By Michael Sainato

During Donald Trump’s Presidential Campaign, he promised to save the jobs at the Indiana based heating air conditioner manufacturer, Carrier, from being shipped offshore. Trump bragged on Twitter in November 2016 that he cut a deal with the company to ensure jobs would stay in the United States. It didn’t take long for Trump to break that promise, including his claims that he would boost jobs and prevent companies from outsourcing jobs abroad.

Last week a round of layoffs at the Carrier factory in Indianapolis, Indiana took effect, in which about 215 people lost their jobs. These layoffs are in addition to the 340 jobs cut in July 2017. The factory’s 700 remaining production employees are expected to be outsourced to Mexico by the end of 2018. United Technologies, the company that owns Carrier, received over $2 billion in government contracts in 2017 while offshoring jobs to other countries.

“The pace of offshoring is three times greater by federal contractors under Donald Trump,” said Joseph Geevarghese, Executive Director of Good Jobs Nation, a labor coalition for low wage federal contract workers, in an interview with the Real News Network. “He campaigned to stop offshoring, yet one year in the office, he’s failed to use the power that he has to deliver on that promise.”

Trump and Republican leaders claim that the recently passed tax bill, which includes reducing corporate taxes from 35 percent to 21 percent, will lead to higher wages and more jobs, but these promises of trickle down economics have failed to deliver. Wal-Mart, the nation’s largest employer, announced on January 11, 2018 it would raise its company minimum wage from $10 an hour to $11 an hour, and provide bonuses of up to $1000 to full-time qualifying employees. Later on the same day, Wal-Mart announced it would abruptly shut down 63 Sam’s Club stores, laying off around 11,000 workers.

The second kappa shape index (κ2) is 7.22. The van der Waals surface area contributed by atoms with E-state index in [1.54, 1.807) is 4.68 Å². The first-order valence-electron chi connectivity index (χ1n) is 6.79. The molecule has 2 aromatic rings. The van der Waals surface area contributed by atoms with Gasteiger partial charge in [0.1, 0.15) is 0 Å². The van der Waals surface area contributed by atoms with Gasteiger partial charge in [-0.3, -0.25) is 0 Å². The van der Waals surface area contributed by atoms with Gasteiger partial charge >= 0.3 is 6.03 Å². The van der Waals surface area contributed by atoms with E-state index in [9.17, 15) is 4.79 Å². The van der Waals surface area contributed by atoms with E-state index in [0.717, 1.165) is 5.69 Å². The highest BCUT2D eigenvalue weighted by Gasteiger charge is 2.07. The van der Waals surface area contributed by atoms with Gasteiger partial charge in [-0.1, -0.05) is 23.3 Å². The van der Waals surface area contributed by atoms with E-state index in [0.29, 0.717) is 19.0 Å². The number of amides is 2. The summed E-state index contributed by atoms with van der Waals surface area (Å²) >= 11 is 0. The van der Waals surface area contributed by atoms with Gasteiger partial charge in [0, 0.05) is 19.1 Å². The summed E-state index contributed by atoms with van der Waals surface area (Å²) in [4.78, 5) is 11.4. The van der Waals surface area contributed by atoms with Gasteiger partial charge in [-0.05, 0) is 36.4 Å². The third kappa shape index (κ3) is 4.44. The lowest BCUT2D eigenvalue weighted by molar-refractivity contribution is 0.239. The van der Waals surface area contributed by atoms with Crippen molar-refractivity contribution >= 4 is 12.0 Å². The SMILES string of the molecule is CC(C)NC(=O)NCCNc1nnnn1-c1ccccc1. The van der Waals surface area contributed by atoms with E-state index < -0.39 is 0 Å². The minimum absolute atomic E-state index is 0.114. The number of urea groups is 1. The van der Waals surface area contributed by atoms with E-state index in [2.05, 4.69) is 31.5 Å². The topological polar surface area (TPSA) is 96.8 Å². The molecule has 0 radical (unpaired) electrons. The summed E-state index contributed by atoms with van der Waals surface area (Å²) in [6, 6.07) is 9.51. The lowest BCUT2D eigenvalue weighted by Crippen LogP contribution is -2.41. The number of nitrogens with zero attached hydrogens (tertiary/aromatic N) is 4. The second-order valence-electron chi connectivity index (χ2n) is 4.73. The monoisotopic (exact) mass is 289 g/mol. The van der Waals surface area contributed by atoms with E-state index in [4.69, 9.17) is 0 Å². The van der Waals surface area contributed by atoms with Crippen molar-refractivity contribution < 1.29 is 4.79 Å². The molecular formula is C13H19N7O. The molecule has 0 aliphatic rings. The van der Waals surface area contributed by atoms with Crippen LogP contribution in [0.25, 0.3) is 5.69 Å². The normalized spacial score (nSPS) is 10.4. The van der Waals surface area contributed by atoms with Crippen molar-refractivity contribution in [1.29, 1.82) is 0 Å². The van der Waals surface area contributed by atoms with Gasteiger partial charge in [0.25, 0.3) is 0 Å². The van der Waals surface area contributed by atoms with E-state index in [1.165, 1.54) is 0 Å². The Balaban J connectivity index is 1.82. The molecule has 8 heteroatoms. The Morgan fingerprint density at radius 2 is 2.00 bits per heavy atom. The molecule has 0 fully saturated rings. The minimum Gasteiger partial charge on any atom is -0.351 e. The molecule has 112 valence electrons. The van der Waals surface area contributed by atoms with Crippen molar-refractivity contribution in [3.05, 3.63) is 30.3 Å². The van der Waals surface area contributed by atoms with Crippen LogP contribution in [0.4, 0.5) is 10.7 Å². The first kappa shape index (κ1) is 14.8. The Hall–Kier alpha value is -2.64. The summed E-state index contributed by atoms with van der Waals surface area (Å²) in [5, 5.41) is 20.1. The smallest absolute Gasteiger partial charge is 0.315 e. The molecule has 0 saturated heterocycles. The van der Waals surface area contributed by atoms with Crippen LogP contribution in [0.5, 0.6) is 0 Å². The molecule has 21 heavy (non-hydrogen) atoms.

AT&T implemented a similar publicity distraction to show support for the corporate tax rate cut. The company announced in December 2017 it would give around 200,000 employees a bonus of $1000, crediting the bonus to Trump’s tax cut even though unions had already been in negotiation with the company for the bonuses. Shortly after the bonus announcement, AT&T released a three year plan to cut 10,000 jobs, laid off 600 employees around the country, and announced on January 11, 2018 an additional 4500 jobs they plan to cut.

“Before the tax bill, United Technologies got the money because we, the people, fund federal contracts. Now they have even more money because we have given them bigger tax breaks, and yet the Carrier layoffs continue,” Geevarghese said.

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